A more concrete question would be whether one supports the current government and certain personalities in it. Here, the answers could vary a lot. If you ask somebody in the US whether he supports Democracy and whether he supports Obama, the results will be completely different. Similarly, in the USSR there were a lot of people who disliked this or that minister or party official. Among the USSR leaders the least popular were Khrushchev and Gorbachev.
But here again, the majority of people would be loyal. This is because most people are unpolitical. Another feature of Russian mentality is that there a widespread type of people who would support any government irrespective of its policy, so they now support the Capitalist government the same way they supported the government under the USSR. In absence of central media who criticized the government, the popular approval of any current government in the USSR was greater than approval rating of the most of the US presidents.
That's why the whole thing of transition towards Capitalism was done from top to bottom, by the incumbent government and masked with Leninist rhetoric. When the majority of the people realized we were going in a wrong direction, it was already too late: Gorbachev had made himself invulnerable by becoming the president. Before him all Soviet leaders could be ousted at any time, the way it happened with Khrushchev, but the president office introduced by Gorbachev had a fixed term, and the impeachment procedure was made highly difficult. Thus the August coup of 1991 followed.
Now, last thing to clarify. One can ask, what Russians thought about better economic development in the Capitalist countries compared to the USSR, higher quality of life etc.
Here the answers can vary. The official propaganda said the following things: it is not that good in the West for the poor; the wealthy Capitalist countries exploit the poor Capitalist countries, that's why they are rich etc. There were people who believed this propaganda and those who did not.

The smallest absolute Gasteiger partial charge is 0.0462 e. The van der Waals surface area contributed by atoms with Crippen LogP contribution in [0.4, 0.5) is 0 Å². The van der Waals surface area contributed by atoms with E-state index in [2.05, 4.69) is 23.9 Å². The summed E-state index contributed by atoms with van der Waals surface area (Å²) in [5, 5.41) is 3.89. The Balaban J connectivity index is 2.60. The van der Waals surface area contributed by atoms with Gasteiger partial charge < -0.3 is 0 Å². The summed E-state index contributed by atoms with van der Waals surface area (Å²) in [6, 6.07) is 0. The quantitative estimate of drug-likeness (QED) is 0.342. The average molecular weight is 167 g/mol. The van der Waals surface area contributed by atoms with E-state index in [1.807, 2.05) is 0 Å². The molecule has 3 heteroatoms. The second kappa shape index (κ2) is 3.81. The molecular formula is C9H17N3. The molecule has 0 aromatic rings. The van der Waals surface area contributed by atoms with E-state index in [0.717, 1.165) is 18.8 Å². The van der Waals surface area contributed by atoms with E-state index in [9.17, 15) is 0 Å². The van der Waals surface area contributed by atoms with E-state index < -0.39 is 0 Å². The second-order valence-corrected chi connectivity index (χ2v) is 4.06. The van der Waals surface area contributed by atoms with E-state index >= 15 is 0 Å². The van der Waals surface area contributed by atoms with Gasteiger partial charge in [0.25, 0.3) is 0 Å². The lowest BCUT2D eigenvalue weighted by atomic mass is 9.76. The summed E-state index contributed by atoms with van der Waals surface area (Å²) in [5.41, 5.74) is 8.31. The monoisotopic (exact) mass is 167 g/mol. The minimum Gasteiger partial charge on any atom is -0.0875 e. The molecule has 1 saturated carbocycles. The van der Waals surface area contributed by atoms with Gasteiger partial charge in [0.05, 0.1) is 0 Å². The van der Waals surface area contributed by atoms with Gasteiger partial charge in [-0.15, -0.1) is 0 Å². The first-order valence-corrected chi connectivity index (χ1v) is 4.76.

Now, among those who did not, the most common explanation would be along the lines "it is because we (Russians) cannot work well, because of our mentality", and not a blame on Socialism or the government. Other kind of people would say "if Stalin were alive, we would now live better, it was Khrushchev and the others who messed up the things".
Moreover, Capitalism was considered simply morally wrong, even if efficient. So even if you would succeed to convince a person that Capitalism is more efficient than Socialism, a common reply would be "Well, maybe, but it is unjust and immoral". Imagine you would try to convince somebody in the USA that a dictatorship like in Saudi Arabia is more efficient and people there live better. Most likely a common person would reply "Okay, but it is unjust and immoral".
Now, about the dissolution of the USSR. While in ethnic republics there could be politicians who advocated the secession or dissolution of the USSR, in Moscow not a single politician could advocate it because it would be a political suicide.
Even Yeltsin later claimed he was not for the dissolution of the USSR, but that the USSR could not be saved.
Even the far-right Monarchist Neo-Nazi group "Memory" were against the dissolution of the USSR, rather calling it a Judeo-Masonic conspiracy.
The same goes for the Zhirinovsky's Liberal-Democratic party, and quite every other political group.